Once the FlexiSpot Standing Desk is built and plugged in, it’s time to set your height presets and, if you need it, the reminder alarm. There are a total of three preset buttons which can remember heights between the supported 0.62 m and 1.25 m. I’ve only used two of these so far: one for sitting (0.7 m) and one for standing (1.2 m). I imagine the third preset will come in useful for a second user. I was a little worried that my 6’7″ height would ask too much of the desk, but it fortunately goes high enough with 5 cm room to spare.
FlexiSpot Standing Desk Review – What a Difference a Desk Makes
Once I had all of my work equipment set up on the desk, I was ready to get stuck into another week of gaming and writing about video games. Regularly sitting at a desk from 9 AM to 7 PM with few breaks had left my back aching, and I was eager to get started with this standing revolution. The truth is, however, that standing gets damn tiring after an hour or two, and you really want to be moving between sitting and standing pretty regularly. This makes the electronic rising and lowering of the desk useful on a daily basis, as opposed to being used every few days like I had assumed. It also highlights just how quickly the desk rises and lowers, at 4 cm every second. It’s steady enough to keep everything sitting stable on the surface, but fast enough to be ready for action in a matter of moments. It’s quiet, too, though anyone in the same room will be able to hear the faint mechanical sound. This would only really be an issue in a bedroom/office space during sleeping/quiet hours.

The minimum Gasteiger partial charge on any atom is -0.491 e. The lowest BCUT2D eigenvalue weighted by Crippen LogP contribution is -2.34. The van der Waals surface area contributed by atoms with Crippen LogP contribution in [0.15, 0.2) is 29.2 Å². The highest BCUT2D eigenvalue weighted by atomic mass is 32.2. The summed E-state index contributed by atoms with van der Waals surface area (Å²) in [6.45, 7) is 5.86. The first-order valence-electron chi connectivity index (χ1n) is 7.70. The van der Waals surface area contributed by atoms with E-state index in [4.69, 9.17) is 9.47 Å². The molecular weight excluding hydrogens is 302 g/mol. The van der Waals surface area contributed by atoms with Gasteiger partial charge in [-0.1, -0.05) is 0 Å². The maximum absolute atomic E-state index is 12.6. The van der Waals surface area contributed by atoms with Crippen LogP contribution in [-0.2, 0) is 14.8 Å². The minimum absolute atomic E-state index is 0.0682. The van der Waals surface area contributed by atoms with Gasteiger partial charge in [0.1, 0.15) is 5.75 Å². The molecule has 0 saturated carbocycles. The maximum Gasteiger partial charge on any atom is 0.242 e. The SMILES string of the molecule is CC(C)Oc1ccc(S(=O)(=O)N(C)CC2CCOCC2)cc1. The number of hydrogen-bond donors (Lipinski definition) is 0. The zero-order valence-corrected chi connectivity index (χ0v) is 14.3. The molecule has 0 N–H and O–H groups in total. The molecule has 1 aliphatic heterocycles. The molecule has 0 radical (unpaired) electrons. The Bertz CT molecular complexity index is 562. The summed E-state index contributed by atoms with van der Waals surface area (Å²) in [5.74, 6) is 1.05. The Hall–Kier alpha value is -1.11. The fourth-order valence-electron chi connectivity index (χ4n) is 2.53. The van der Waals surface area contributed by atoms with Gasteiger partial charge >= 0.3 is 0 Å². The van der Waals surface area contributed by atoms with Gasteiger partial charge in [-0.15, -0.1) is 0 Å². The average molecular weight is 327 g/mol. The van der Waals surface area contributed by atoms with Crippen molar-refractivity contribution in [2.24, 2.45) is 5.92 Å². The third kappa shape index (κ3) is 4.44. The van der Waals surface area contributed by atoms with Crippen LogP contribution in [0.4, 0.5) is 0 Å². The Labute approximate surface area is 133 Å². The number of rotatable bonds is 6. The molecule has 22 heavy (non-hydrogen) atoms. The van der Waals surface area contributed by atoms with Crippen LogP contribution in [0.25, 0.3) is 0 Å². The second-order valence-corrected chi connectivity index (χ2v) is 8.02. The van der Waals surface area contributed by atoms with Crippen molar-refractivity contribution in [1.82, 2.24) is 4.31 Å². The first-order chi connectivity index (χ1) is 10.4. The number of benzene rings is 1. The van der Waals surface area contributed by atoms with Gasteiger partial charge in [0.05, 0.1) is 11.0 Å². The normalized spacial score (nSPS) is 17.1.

Whenever I stream PC gameplay, I use the desk in standing mode. It’s such a huge improvement and encourages good posture during lengthy gaming sessions. What’s more, it also seems to keep my energy high, allowing me to move around a lot more freely. I’m also a fan of standing to read scripts or provide commentary over gameplay, so this allows me to raise the desk for use there.
The ability to raise the desk also opens up other avenues of staying fit while working or gaming. As ridiculous as it might sound, an exercise bike or treadmill can be fitted beneath the desk, as can an exercise ball to encourage better sitting posture. I know, I thought it sounded a bit mad at first, but I suppose it makes sense. Being able to walk or slowly cycle while you work or play sounds like a good way of staying fit during that work or gaming grind.